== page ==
On October 19, 1987, for no apparent reason, the Dow Jones Index, the value of the 30 largest U.S. companies, fell. And that's after a rapid growth for several years. The chain reaction spread across the globe, with Australia's stock exchanges losing 41.8 percent, Hong Kong stock exchanges 45.8 percent, Canadian exchanges 22.5 percent, and the UK falling 26.4 percent. Interestingly, the global financial crisis was saved by the low power of computers. Transactions took place in automatic mode, they were executed by stock terminals. When trying a panic sale, the systems simply depended on the number of applications and slowed down the collapse of prices.
Versions of what happened are still being discussed. One of the main ones is the automation of the exchange. Applications were submitted by robots and executed by the same, which led to too many operations and system hovering.
Despite the shock fall in indices, stock markets recovered relatively quickly - in a couple of years, and the real economy almost did not get hurt.
The main lesson learned then by stock regulators is that trades should be suspended if the market is too loose. What a computer glitch made in 1987 is now part of the exchange practice. If there is a rush of demand or a sharp sale, the trades stop for a few minutes. This does not allow the securities to significantly change their value.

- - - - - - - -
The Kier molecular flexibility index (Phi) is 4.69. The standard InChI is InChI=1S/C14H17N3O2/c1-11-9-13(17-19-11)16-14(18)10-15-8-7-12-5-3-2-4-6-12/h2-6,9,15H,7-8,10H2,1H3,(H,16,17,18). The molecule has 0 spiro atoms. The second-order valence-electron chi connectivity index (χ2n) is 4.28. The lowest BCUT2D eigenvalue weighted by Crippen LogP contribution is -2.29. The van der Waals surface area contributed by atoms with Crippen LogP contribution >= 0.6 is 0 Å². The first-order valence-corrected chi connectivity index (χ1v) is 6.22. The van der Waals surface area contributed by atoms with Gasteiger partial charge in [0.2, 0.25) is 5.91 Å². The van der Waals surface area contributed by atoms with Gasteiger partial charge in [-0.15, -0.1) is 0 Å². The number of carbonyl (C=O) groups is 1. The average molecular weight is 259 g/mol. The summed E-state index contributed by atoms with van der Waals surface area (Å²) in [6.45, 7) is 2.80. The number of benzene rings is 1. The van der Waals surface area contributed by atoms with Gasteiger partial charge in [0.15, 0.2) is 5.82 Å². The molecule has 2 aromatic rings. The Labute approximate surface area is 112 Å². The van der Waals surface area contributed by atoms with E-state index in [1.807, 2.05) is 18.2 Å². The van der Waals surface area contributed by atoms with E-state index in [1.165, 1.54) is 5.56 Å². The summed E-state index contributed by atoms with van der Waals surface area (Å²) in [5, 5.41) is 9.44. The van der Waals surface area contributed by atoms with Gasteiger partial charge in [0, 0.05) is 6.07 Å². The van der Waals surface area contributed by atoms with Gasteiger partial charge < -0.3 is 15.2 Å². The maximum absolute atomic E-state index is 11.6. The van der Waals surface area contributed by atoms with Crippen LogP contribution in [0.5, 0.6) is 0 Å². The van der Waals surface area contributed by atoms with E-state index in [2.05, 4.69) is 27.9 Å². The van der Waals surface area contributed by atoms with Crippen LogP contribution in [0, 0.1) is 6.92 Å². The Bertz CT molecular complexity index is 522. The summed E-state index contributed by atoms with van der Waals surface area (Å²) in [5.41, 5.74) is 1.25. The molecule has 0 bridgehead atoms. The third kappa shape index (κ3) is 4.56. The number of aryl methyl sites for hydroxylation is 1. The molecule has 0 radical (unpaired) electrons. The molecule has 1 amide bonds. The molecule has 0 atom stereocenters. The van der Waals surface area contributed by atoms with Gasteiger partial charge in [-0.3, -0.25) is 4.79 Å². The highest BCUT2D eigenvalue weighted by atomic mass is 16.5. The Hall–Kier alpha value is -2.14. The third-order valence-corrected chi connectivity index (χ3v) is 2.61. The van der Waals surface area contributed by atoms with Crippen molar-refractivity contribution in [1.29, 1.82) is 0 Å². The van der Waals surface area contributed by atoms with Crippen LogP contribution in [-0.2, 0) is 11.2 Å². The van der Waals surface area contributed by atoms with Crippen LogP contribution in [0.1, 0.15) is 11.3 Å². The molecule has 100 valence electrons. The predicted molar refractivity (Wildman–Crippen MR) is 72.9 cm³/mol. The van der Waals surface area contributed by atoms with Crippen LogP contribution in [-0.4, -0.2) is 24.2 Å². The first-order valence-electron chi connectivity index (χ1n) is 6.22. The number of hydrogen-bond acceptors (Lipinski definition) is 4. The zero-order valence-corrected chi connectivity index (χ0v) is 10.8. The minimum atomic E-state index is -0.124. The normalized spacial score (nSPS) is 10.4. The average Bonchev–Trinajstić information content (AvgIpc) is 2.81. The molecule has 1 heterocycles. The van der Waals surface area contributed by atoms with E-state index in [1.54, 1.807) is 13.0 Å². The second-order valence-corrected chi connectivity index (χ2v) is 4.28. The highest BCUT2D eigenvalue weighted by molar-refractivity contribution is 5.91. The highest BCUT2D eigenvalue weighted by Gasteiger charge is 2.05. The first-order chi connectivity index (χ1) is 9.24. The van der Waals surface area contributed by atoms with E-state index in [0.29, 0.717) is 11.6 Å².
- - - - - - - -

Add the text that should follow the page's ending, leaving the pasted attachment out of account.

It is difficult to predict precisely when the crisis will start. The situation may heat up for several years and even look quite prosperous, as it was on the eve of Black Thursday, but the collapse will happen unexpectedly. The market is a lively and self-regulating system whose behavior is not always predictable. In addition to the readiness to meet the crisis, not with empty pockets, it is important to understand the theory. If you know how the market, exchange, tools work, you can protect yourself from unreasonable actions. Most mistakes in a crisis are made by untrained investors who trust their intuition, rather than proven strategies.